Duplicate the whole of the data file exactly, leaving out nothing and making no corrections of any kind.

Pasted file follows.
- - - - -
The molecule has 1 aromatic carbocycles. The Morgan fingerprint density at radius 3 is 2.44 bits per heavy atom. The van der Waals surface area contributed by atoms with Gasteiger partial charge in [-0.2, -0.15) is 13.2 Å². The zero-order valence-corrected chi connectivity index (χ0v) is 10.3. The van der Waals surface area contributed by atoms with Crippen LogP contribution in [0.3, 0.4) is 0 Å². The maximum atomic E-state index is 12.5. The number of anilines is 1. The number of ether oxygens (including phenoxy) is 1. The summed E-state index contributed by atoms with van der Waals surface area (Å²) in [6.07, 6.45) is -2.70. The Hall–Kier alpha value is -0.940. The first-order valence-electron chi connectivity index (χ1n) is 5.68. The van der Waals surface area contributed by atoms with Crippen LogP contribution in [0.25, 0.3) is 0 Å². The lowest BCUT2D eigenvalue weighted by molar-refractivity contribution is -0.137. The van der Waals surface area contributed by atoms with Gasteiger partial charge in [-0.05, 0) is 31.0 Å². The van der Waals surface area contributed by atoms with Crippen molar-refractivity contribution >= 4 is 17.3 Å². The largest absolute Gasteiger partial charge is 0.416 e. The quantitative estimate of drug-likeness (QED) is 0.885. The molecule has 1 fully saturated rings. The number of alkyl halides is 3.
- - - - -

The molecule has 1 aromatic carbocycles. The Morgan fingerprint density at radius 3 is 2.44 bits per heavy atom. The van der Waals surface area contributed by atoms with Gasteiger partial charge in [-0.2, -0.15) is 13.2 Å². The zero-order valence-corrected chi connectivity index (χ0v) is 10.3. The van der Waals surface area contributed by atoms with Crippen LogP contribution in [0.3, 0.4) is 0 Å². The maximum atomic E-state index is 12.5. The number of anilines is 1. The number of ether oxygens (including phenoxy) is 1. The summed E-state index contributed by atoms with van der Waals surface area (Å²) in [6.07, 6.45) is -2.70. The Hall–Kier alpha value is -0.940. The first-order valence-electron chi connectivity index (χ1n) is 5.68. The van der Waals surface area contributed by atoms with Crippen LogP contribution in [0.25, 0.3) is 0 Å². The lowest BCUT2D eigenvalue weighted by molar-refractivity contribution is -0.137. The van der Waals surface area contributed by atoms with Gasteiger partial charge in [-0.05, 0) is 31.0 Å². The van der Waals surface area contributed by atoms with Crippen molar-refractivity contribution >= 4 is 17.3 Å². The largest absolute Gasteiger partial charge is 0.416 e. The quantitative estimate of drug-likeness (QED) is 0.885. The molecule has 1 fully saturated rings. The number of alkyl halides is 3.